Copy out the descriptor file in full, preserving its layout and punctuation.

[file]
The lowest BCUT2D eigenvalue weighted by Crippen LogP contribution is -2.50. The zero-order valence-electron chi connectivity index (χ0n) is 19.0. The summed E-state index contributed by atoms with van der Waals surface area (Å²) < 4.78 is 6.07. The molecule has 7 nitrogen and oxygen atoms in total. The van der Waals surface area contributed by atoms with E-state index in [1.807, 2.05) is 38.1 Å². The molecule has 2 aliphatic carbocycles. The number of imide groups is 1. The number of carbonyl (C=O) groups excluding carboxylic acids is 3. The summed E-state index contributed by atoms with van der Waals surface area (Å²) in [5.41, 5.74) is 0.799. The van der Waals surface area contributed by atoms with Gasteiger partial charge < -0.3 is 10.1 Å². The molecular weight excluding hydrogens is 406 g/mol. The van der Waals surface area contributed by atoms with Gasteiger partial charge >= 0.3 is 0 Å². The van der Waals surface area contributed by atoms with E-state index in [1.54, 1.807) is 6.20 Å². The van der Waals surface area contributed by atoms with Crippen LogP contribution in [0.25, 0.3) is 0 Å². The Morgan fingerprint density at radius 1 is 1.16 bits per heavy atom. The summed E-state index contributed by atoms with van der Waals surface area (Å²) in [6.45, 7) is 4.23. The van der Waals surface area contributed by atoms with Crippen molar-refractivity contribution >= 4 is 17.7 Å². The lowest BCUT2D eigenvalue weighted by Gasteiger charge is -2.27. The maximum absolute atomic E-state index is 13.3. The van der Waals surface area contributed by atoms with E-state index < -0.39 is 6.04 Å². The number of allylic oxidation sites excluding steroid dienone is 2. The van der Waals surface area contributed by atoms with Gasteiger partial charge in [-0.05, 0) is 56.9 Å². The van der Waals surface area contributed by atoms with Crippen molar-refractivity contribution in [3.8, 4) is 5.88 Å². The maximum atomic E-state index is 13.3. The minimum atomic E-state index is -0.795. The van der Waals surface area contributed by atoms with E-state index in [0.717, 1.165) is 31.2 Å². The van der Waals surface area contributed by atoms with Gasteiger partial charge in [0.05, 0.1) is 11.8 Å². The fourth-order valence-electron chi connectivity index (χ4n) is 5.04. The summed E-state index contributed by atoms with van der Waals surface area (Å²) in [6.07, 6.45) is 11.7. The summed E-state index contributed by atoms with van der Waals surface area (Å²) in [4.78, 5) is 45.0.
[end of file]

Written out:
The lowest BCUT2D eigenvalue weighted by Crippen LogP contribution is -2.50. The zero-order valence-electron chi connectivity index (χ0n) is 19.0. The summed E-state index contributed by atoms with van der Waals surface area (Å²) < 4.78 is 6.07. The molecule has 7 nitrogen and oxygen atoms in total. The van der Waals surface area contributed by atoms with E-state index in [1.807, 2.05) is 38.1 Å². The molecule has 2 aliphatic carbocycles. The number of imide groups is 1. The number of carbonyl (C=O) groups excluding carboxylic acids is 3. The summed E-state index contributed by atoms with van der Waals surface area (Å²) in [5.41, 5.74) is 0.799. The van der Waals surface area contributed by atoms with Gasteiger partial charge < -0.3 is 10.1 Å². The molecular weight excluding hydrogens is 406 g/mol. The van der Waals surface area contributed by atoms with Gasteiger partial charge >= 0.3 is 0 Å². The van der Waals surface area contributed by atoms with E-state index in [1.54, 1.807) is 6.20 Å². The van der Waals surface area contributed by atoms with Crippen LogP contribution in [0.25, 0.3) is 0 Å². The Morgan fingerprint density at radius 1 is 1.16 bits per heavy atom. The summed E-state index contributed by atoms with van der Waals surface area (Å²) in [6.45, 7) is 4.23. The van der Waals surface area contributed by atoms with Crippen molar-refractivity contribution >= 4 is 17.7 Å². The lowest BCUT2D eigenvalue weighted by Gasteiger charge is -2.27. The maximum absolute atomic E-state index is 13.3. The van der Waals surface area contributed by atoms with E-state index < -0.39 is 6.04 Å². The number of allylic oxidation sites excluding steroid dienone is 2. The van der Waals surface area contributed by atoms with Gasteiger partial charge in [-0.05, 0) is 56.9 Å². The van der Waals surface area contributed by atoms with Crippen molar-refractivity contribution in [3.8, 4) is 5.88 Å². The maximum atomic E-state index is 13.3. The minimum atomic E-state index is -0.795. The van der Waals surface area contributed by atoms with E-state index in [0.717, 1.165) is 31.2 Å². The van der Waals surface area contributed by atoms with Gasteiger partial charge in [0.05, 0.1) is 11.8 Å². The fourth-order valence-electron chi connectivity index (χ4n) is 5.04. The summed E-state index contributed by atoms with van der Waals surface area (Å²) in [6.07, 6.45) is 11.7. The summed E-state index contributed by atoms with van der Waals surface area (Å²) in [4.78, 5) is 45.0.